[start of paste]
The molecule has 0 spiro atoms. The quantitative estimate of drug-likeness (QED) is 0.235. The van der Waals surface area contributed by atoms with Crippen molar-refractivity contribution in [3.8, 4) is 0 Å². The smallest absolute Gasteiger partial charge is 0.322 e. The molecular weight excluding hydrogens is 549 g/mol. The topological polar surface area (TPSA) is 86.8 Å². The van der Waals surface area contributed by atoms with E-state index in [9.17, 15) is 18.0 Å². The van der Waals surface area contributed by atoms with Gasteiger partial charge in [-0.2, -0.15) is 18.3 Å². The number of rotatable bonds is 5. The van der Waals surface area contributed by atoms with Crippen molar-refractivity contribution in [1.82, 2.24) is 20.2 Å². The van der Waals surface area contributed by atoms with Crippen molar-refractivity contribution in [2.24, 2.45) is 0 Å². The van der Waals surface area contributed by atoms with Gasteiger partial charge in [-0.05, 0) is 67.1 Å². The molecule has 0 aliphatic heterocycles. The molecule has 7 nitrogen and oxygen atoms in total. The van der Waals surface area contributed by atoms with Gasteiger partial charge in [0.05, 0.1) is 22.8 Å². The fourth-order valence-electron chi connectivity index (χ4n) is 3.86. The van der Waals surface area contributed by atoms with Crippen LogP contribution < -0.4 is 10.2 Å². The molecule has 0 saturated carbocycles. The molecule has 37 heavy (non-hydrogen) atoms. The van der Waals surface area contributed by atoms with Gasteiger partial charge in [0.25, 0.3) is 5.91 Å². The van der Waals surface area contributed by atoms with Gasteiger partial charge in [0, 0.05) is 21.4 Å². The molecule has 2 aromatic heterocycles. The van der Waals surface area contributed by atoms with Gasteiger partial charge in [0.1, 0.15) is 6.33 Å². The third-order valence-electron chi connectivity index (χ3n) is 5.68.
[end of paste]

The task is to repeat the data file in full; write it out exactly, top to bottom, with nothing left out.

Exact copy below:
The molecule has 0 spiro atoms. The quantitative estimate of drug-likeness (QED) is 0.235. The van der Waals surface area contributed by atoms with Crippen molar-refractivity contribution in [3.8, 4) is 0 Å². The smallest absolute Gasteiger partial charge is 0.322 e. The molecular weight excluding hydrogens is 549 g/mol. The topological polar surface area (TPSA) is 86.8 Å². The van der Waals surface area contributed by atoms with E-state index in [9.17, 15) is 18.0 Å². The van der Waals surface area contributed by atoms with Gasteiger partial charge in [-0.2, -0.15) is 18.3 Å². The number of rotatable bonds is 5. The van der Waals surface area contributed by atoms with Crippen molar-refractivity contribution in [1.82, 2.24) is 20.2 Å². The van der Waals surface area contributed by atoms with Crippen molar-refractivity contribution in [2.24, 2.45) is 0 Å². The van der Waals surface area contributed by atoms with Gasteiger partial charge in [-0.05, 0) is 67.1 Å². The molecule has 0 aliphatic heterocycles. The molecule has 7 nitrogen and oxygen atoms in total. The van der Waals surface area contributed by atoms with Gasteiger partial charge in [0.05, 0.1) is 22.8 Å². The fourth-order valence-electron chi connectivity index (χ4n) is 3.86. The van der Waals surface area contributed by atoms with Crippen LogP contribution < -0.4 is 10.2 Å². The molecule has 0 saturated carbocycles. The molecule has 37 heavy (non-hydrogen) atoms. The van der Waals surface area contributed by atoms with Gasteiger partial charge in [0.25, 0.3) is 5.91 Å². The van der Waals surface area contributed by atoms with Gasteiger partial charge in [0, 0.05) is 21.4 Å². The molecule has 2 aromatic heterocycles. The van der Waals surface area contributed by atoms with Gasteiger partial charge in [0.1, 0.15) is 6.33 Å². The third-order valence-electron chi connectivity index (χ3n) is 5.68.